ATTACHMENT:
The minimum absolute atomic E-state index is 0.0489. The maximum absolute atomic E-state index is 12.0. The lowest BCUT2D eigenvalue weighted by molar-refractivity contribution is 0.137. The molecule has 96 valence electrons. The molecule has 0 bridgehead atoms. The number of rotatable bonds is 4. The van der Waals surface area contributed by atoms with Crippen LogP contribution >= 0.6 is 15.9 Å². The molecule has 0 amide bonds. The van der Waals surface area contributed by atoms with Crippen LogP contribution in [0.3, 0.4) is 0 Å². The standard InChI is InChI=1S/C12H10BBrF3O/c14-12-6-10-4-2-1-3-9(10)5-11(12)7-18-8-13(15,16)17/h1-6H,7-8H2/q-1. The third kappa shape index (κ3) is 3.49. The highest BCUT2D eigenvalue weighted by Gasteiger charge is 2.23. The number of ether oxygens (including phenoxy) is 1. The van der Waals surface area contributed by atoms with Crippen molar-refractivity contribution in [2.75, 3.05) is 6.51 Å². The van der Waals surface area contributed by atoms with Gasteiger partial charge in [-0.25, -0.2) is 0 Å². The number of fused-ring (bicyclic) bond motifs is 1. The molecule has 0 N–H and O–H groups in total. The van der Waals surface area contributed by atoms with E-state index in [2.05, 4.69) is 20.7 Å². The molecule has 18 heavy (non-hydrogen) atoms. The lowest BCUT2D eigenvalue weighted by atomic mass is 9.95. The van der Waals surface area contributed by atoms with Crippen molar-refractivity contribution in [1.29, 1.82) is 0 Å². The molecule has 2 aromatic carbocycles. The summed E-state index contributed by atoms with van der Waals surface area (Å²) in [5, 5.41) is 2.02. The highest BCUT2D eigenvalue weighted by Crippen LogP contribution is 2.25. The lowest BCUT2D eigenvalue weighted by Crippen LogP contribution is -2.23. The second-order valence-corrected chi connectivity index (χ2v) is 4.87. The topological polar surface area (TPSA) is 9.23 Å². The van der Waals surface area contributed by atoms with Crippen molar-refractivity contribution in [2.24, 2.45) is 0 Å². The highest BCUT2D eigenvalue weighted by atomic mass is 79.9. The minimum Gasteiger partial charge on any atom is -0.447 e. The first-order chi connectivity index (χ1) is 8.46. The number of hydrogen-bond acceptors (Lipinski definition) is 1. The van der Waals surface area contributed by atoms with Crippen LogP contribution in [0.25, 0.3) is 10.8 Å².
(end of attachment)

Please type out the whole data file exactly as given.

The minimum absolute atomic E-state index is 0.0489. The maximum absolute atomic E-state index is 12.0. The lowest BCUT2D eigenvalue weighted by molar-refractivity contribution is 0.137. The molecule has 96 valence electrons. The molecule has 0 bridgehead atoms. The number of rotatable bonds is 4. The van der Waals surface area contributed by atoms with Crippen LogP contribution >= 0.6 is 15.9 Å². The molecule has 0 amide bonds. The van der Waals surface area contributed by atoms with Crippen LogP contribution in [0.3, 0.4) is 0 Å². The standard InChI is InChI=1S/C12H10BBrF3O/c14-12-6-10-4-2-1-3-9(10)5-11(12)7-18-8-13(15,16)17/h1-6H,7-8H2/q-1. The third kappa shape index (κ3) is 3.49. The highest BCUT2D eigenvalue weighted by Gasteiger charge is 2.23. The number of ether oxygens (including phenoxy) is 1. The van der Waals surface area contributed by atoms with Crippen molar-refractivity contribution in [2.75, 3.05) is 6.51 Å². The van der Waals surface area contributed by atoms with Gasteiger partial charge in [-0.25, -0.2) is 0 Å². The number of fused-ring (bicyclic) bond motifs is 1. The molecule has 0 N–H and O–H groups in total. The van der Waals surface area contributed by atoms with E-state index in [2.05, 4.69) is 20.7 Å². The molecule has 18 heavy (non-hydrogen) atoms. The lowest BCUT2D eigenvalue weighted by atomic mass is 9.95. The van der Waals surface area contributed by atoms with Crippen molar-refractivity contribution in [1.29, 1.82) is 0 Å². The molecule has 2 aromatic carbocycles. The summed E-state index contributed by atoms with van der Waals surface area (Å²) in [5, 5.41) is 2.02. The highest BCUT2D eigenvalue weighted by Crippen LogP contribution is 2.25. The lowest BCUT2D eigenvalue weighted by Crippen LogP contribution is -2.23. The second-order valence-corrected chi connectivity index (χ2v) is 4.87. The topological polar surface area (TPSA) is 9.23 Å². The van der Waals surface area contributed by atoms with Crippen molar-refractivity contribution in [2.24, 2.45) is 0 Å². The highest BCUT2D eigenvalue weighted by atomic mass is 79.9. The minimum Gasteiger partial charge on any atom is -0.447 e. The first-order chi connectivity index (χ1) is 8.46. The number of hydrogen-bond acceptors (Lipinski definition) is 1. The van der Waals surface area contributed by atoms with Crippen LogP contribution in [0.25, 0.3) is 10.8 Å².